This is the first time the PLO has shown interest in the Reagan plan. It is big step, since the plan does not specify an independent Palestinian state.
While no official details of a PLO-Jordanian agreement have yet emerged, the independent Lebanese magazine an-Nahar International said this weekend that Arafat was expected to conclude a secret pact in which Hussein would be granted some kind of limited power to negotiate the future of the West Bank and Gaza Strip on the behalf of the Palestinians. Well-informed Palestinian sources in Amman told the Monitor last month that should Hussein obtain US assurances of the return of the West Bank, Gaza, and Arab east Jerusalem (admittedly unlikely) , the PLO had already given him carte blanche to negotiate.
In discussing a formula for future consideration, the PLO and Hussein must overcome a legacy of mutual mistrust dating back to 1970, when the King expelled the PLO. Last week, Hussein pardoned more than 700 Palestinian fighters involved in the 1970 conflict.
PLO spokesman Labadi, no doubt mindful of this mutual distrust, told reporters in Amman Oct. 11 that an independent Palestinian state on the West Bank and Gaza must precede federation.
''Our basic aim,'' he said, ''is to secure an Israeli withdrawal, get Israel to recognize our right of self-determination, set up a Palestinian state on the returned territory, and then talk of a federation or association with Jordan.''
In a BBC television interview Sept. 13, the King spoke of a Palestinian-Jordanian federation with a joint defense and foreign policy.
The independent Kuwaiti daily Al-Qabas Oct. 11 quoted unidentified ''informed sources in Amman'' as suggesting that the proposed confederation would comprise two separate entities under a single government with separate passports and separate armies under a single command. Reports Tuesday from Amman said a dispute had arisen over the PLO's wish to have Jerusalem as a capital. The King wanted Amman.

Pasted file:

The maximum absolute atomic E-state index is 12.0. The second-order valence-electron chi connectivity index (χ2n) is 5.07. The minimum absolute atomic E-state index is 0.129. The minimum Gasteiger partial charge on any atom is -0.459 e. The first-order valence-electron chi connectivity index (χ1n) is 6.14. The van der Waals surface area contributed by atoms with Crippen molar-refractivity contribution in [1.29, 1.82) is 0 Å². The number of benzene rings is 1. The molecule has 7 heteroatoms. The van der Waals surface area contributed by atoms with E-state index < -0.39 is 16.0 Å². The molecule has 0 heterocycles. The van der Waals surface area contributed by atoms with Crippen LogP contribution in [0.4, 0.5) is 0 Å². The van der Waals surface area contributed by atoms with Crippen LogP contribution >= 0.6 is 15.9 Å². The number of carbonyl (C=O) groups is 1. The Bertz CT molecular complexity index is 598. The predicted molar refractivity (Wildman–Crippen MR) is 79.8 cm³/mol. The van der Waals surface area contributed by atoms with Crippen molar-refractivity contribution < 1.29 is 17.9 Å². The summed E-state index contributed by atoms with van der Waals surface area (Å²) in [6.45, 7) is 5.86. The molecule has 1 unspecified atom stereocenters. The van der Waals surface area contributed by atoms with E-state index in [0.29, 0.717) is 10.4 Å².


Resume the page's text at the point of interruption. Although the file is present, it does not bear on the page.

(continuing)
King Hussein proposed in his BBC interview that the ''framework for our future relations, Palestinian and Jordanian,'' be submitted to both Palestinians and Jordanians in a referendum ''at an appropriate moment.'' Senior Jordanian sources told the Monitor that Arafat had already agreed to such a referendum.
But details of a federation remain very premature. Even should Jordan and the PLO produce such a plan and a joint negotiating strategy acceptable to the US, Israel has stated firmly that it will never relinquish sovereignty over the West Bank, Gaza, and Jerusalem. Even Israeli Labor Party opposition leader Shimon Peres would insist on retaining substantial chunks of the West Bank along with Jerusalem. Hussein has said he will not hold peace talks as long as Prime Minister Menachem Begin is in office. Rather he seems focused on gaining stronger US backing for Arab positions.
Moreover, Arafat is already feeling pressure from Syria and from several more radical, Damascus-based factions within the PLO. Syrian Information Minister Ahmed Iskandar told the New York Times that Arafat could not speak in Amman for the PLO executive committee ''when he has no mandate from it.''
Syria is anxious not to lose influence over PLO diplomatic moves and Syrian-backed PLO No. 2 man Abu Iyad (Salah Khalaf) has opposed King Hussein's federation plan.